Steps to Deliver a Product Demo that Sells

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Steps to Deliver a Product Demo that Sells
Steps to Deliver a Product Demo that Sells

Regardless of the product (or service) you offer, if you want to know how to use product demonstrations more effectively, it requires a few key steps. In this article, we are going to quickly review the essentials in order to help you deliver targeted and far more effective demos.

Due Discovery

It can be oh-so-tempting to readily accept any request for a demo since it lets you get your foot in the door and your product or service in front of a lead. However, you must perform due diligence, which you should rename “due discovery”.

In other words, to properly conduct a product demo, you have to understand just what that particular lead’s “pains” or problems might be. Why? It lets you design a demo that indicates just how your product or service is of value to that individual client.

With the internet making competition fiercer than ever before, the need for customization in prospect demos is crucial. In fact, it may be one of the few moments you have to show your company’s differentiation AND indicate how your offer is an ideal solution to a client’s actual need.

Use a “discovery call or email” as your main form of due discovery. As the experts at Forbes explain, this is to “get a good understanding of the pain points, challenges and requirements of the customer.”  Ask questions, require information in any emails or forms…it allows you to leverage “insight to inform the approach to the meeting…creating a compelling demo.”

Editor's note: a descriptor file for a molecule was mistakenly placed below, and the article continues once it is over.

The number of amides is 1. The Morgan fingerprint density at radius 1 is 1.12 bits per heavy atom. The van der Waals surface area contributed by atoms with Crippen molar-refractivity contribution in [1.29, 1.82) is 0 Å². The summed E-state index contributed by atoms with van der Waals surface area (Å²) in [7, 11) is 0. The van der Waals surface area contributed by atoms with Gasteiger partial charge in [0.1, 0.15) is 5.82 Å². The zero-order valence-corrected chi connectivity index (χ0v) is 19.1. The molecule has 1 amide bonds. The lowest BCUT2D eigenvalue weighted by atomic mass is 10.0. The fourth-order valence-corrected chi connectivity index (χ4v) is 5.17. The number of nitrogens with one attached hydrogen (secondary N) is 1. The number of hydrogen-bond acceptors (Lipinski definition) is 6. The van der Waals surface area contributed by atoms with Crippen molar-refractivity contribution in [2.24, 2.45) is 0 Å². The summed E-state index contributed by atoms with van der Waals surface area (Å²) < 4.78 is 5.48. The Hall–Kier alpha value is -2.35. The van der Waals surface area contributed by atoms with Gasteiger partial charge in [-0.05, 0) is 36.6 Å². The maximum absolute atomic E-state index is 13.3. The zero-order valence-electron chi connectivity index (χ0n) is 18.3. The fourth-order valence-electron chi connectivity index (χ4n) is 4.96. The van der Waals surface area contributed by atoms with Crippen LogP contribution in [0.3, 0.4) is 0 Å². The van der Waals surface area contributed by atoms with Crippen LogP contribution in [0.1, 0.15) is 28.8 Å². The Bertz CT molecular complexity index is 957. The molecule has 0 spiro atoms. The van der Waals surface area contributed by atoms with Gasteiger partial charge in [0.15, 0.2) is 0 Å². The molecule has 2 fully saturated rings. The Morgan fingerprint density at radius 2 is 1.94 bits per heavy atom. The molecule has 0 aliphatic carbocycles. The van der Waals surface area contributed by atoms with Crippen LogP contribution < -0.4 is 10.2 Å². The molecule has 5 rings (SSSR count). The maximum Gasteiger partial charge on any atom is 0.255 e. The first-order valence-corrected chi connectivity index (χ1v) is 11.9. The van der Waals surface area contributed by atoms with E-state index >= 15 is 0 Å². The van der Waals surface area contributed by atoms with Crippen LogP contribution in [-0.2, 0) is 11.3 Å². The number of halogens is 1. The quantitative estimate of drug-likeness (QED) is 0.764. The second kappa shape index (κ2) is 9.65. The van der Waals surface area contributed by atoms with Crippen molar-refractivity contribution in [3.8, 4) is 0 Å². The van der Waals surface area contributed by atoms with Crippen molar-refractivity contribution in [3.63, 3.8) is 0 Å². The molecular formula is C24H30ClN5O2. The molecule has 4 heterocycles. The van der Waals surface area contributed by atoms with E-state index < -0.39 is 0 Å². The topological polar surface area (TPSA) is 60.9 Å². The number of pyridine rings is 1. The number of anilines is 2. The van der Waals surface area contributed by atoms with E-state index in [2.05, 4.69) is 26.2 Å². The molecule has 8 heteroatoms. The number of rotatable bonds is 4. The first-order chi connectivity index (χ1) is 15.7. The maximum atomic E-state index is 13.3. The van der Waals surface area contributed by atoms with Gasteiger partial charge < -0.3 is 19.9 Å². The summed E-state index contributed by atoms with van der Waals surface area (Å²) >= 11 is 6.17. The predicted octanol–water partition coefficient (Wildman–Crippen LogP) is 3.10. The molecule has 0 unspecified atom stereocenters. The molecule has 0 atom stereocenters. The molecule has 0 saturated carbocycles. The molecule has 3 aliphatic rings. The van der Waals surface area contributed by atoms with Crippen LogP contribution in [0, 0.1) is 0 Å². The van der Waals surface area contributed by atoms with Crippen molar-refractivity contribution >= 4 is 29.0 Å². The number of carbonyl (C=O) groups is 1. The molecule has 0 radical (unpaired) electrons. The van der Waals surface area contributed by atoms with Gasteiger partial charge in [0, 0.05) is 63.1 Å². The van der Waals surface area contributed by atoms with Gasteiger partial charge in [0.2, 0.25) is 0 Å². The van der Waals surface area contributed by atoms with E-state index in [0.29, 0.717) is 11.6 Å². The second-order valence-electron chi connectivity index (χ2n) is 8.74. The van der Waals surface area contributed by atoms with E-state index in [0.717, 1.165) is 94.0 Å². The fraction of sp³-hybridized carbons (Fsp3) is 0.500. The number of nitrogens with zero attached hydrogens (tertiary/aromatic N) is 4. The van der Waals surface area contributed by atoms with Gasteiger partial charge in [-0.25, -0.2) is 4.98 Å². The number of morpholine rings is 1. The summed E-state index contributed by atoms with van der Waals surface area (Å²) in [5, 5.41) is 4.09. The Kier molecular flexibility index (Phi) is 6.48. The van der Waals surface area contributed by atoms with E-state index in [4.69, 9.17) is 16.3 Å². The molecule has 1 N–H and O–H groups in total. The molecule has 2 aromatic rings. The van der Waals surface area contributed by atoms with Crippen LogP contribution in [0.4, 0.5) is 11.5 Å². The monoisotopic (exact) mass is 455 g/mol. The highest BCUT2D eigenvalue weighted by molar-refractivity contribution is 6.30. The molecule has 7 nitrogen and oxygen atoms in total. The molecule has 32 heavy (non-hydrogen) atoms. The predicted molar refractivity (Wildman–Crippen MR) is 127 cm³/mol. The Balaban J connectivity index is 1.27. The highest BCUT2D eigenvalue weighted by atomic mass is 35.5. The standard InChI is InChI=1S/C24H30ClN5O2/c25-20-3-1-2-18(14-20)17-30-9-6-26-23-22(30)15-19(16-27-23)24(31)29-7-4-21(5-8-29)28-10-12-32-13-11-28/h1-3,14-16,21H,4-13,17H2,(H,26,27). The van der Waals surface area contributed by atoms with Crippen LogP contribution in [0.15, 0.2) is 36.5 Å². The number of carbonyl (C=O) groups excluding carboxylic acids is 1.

Get the Right Information

Now, if you are going to perform due discovery properly, you need to know how to conduct effective “needs discovery” and assess how your product can solve individual problems. In other words, there are no general or bland questions that you can ask and expect to get detailed answers.

Instead, use a tip from one expert and “gain your prospect’s trust by showing you understand their industry”. Talk with them or emphasize any trends you know affect their specific business and highlight the threats and/or opportunities connected to them.

You can do this very easily in the form of a “story”. It is a lot easier than you might think. For example, an article from Inc. illustrates this approach by offering a “story” about a fictional phone call from a “factory floor”. The call is to let management know that supplies are so low that shut down is imminent. From here, the story should integrate the solution available in the demo, such as software that allows the location of the supplies needed, orders them and gets them onsite the next day.

Naturally, you must know the industry before you can create the “what if scenario” or story about a company’s pains or problems. Then simply insert the product or service in the demo as a viable answer.

Prep It… And Then Again

Experts all agree that demos are far trickier than they seem and that focusing on the client’s needs, ensuring the presentation is impactful and managing the technical demonstration can be overwhelming. It is why the importance of preparation and rehearsal cannot be overemphasized. Practice, refine and test the demonstration repeatedly, consider any “what if” scenarios, consider questions your clients might have and always have at least one contingency plan.

And never forget that the entire point of a demo is to close a deal or at least take matters one step closer to a sale. As one expert said, “Because ‘seeing is believing,’ there is no better time than after a successful demo to close a sale or ask for the next step, such as a meeting with a decision-maker. So, when you demo, you must ask something that will move the sale forward.”

Hopefully, with this advice you can begin to design effective demos that build your clientele and lead you to greater sales.

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